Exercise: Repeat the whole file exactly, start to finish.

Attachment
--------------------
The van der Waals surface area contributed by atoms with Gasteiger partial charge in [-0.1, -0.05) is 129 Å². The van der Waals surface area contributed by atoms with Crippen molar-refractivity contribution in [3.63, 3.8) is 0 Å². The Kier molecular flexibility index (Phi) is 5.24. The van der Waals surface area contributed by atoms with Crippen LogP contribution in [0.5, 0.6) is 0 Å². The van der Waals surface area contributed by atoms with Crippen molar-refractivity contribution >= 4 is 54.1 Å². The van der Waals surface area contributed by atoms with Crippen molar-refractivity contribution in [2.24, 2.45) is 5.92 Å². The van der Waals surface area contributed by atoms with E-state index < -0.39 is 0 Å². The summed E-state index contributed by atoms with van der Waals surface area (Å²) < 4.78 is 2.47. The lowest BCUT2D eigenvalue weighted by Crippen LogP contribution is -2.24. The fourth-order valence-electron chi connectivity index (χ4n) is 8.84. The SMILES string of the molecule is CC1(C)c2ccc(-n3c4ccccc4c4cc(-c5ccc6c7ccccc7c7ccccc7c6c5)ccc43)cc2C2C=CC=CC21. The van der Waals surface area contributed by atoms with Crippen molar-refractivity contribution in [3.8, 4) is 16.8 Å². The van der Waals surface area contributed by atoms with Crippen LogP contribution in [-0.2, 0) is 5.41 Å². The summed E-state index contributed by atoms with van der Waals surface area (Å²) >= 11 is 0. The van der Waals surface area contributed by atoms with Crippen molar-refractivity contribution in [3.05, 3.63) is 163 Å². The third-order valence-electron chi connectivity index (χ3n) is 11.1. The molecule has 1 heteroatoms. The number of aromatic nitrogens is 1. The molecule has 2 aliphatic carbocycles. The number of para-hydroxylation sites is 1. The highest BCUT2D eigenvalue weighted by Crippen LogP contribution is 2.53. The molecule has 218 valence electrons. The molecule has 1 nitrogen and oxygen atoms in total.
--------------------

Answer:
The van der Waals surface area contributed by atoms with Gasteiger partial charge in [-0.1, -0.05) is 129 Å². The van der Waals surface area contributed by atoms with Crippen molar-refractivity contribution in [3.63, 3.8) is 0 Å². The Kier molecular flexibility index (Phi) is 5.24. The van der Waals surface area contributed by atoms with Crippen LogP contribution in [0.5, 0.6) is 0 Å². The van der Waals surface area contributed by atoms with Crippen molar-refractivity contribution >= 4 is 54.1 Å². The van der Waals surface area contributed by atoms with Crippen molar-refractivity contribution in [2.24, 2.45) is 5.92 Å². The van der Waals surface area contributed by atoms with E-state index < -0.39 is 0 Å². The summed E-state index contributed by atoms with van der Waals surface area (Å²) < 4.78 is 2.47. The lowest BCUT2D eigenvalue weighted by Crippen LogP contribution is -2.24. The fourth-order valence-electron chi connectivity index (χ4n) is 8.84. The SMILES string of the molecule is CC1(C)c2ccc(-n3c4ccccc4c4cc(-c5ccc6c7ccccc7c7ccccc7c6c5)ccc43)cc2C2C=CC=CC21. The van der Waals surface area contributed by atoms with Crippen molar-refractivity contribution in [3.8, 4) is 16.8 Å². The van der Waals surface area contributed by atoms with Crippen LogP contribution in [-0.2, 0) is 5.41 Å². The summed E-state index contributed by atoms with van der Waals surface area (Å²) >= 11 is 0. The van der Waals surface area contributed by atoms with Crippen molar-refractivity contribution in [3.05, 3.63) is 163 Å². The third-order valence-electron chi connectivity index (χ3n) is 11.1. The molecule has 1 heteroatoms. The number of aromatic nitrogens is 1. The molecule has 2 aliphatic carbocycles. The number of para-hydroxylation sites is 1. The highest BCUT2D eigenvalue weighted by Crippen LogP contribution is 2.53. The molecule has 218 valence electrons. The molecule has 1 nitrogen and oxygen atoms in total.